The core of a galaxy is typically brightly lit due to highly luminous objects known as quasars -- the brightest in the universe actually -- that are powered by gas spiraling at high velocity from an extremely large black hole. One such bright source was recently discovered by astronomers over 13 billion light-years away. The quasar in question is thus associated with the farthest and, at the same time, the oldest supermassive black hole encountered so far.
The quasar dubbed J0313-1806 is of great significance for scientists since it formed just 670 million years after the universe as we know it came into existence. As such, the mysterious cosmic object may help shed light on how the ancient universe functioned, setting the stage for its evolution in its current configuration. Previously, the oldest black hole found by scientists was 690 million years old.
But how can black holes be so luminous -- aren't they supposed to suck up everything in their vicinity, even light? That's of course still true, but when a black hole reaches gargantuan proportions millions to billions of times more massive than the sun, its gravity can create a whirlwind of gas and dust. As matter is funneled into the black hole, it forms a trail of debris shaped like a disk around the black hole. This debris revolves at dizzying speeds and, hence, high energy, which is expelled into the universe. Here on Earth, we can see these eruptions of electromagnetic radiation in the visible spectrum.
And this radiation is extremely intense. The authors of the new study -- who studied the quasar using the Atacama Large Millimeter/submillimeter Array (ALMA) in Chile, the world's largest radio telescope, and two observatories on Mauna Kea in Hawaii -- found that J0313-1806 is about 1,000 times brighter than all of the Milky Way galaxy.
But as it often has it when speaking of black holes, for every new thing we learn about them, there are also new questions that scientists can't answer yet.
Calculations performed by the team of researchers, which included lead author Feige Wang, a Hubble Fellow at the University of Arizona’s Steward Observatory, suggest that the quasar's black hole has a mass of around 1.6 billion times that of the sun -- far too great for such a short period of growth time. Where did all that mass come from considering the quasar is so young?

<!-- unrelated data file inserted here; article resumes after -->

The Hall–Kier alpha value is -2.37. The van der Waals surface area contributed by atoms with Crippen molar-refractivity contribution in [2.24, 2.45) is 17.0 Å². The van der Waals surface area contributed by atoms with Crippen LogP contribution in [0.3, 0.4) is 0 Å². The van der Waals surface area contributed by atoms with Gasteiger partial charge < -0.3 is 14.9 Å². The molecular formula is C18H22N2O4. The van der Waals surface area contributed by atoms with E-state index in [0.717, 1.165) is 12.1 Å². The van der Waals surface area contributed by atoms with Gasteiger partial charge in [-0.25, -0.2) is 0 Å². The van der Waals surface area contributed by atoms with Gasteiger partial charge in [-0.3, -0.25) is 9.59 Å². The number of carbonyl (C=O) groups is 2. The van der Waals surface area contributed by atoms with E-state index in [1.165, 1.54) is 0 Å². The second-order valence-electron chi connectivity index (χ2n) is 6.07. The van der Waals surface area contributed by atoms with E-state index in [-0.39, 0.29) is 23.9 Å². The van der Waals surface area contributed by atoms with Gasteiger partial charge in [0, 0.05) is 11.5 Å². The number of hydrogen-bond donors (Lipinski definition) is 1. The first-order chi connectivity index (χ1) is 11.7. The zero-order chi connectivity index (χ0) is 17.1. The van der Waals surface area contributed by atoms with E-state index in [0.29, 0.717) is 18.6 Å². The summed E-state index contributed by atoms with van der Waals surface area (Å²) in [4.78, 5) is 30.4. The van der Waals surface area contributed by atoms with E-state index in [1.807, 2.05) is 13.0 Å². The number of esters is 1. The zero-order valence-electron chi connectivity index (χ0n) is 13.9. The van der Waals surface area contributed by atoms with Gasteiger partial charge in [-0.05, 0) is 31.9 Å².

Some of the available 'food' for black holes in the early universe would have been first-generation massive stars largely made of hydrogen and lacking in heavy elements that make up later stars. But even if the black hole formed as early as 100 million years after the Big Bang and grew as quickly as possible, it still would have had to have at least 10,000 solar masses from the very beginning. Things don't add up, which tells us that astronomers are still missing some pieces of the puzzle. But the authors of the new study have some ideas.
“This tells you that no matter what you do, the seed of this black hole must have formed by a different mechanism,” said co-author Xiaohui Fan, Regents Professor and associate head of the University of Arizona Department of Astronomy. “In this case, one that involves vast quantities of primordial, cold hydrogen gas directly collapsing into a seed black hole.”
The monster black hole at J0313-1806 is still growing at a rapid pace, gobbling up the equivalent of 25 suns every day. How exactly such a supermassive black hole came into existence could be answered with data provided by the upcoming and much-anticipated James Webb Space Telescope, slated to launch on October 31.
The findings are due to appear in the next edition of The Astrophysical Journal Letters and were presented at the 237th Meeting of the American Astronomical Society held this week.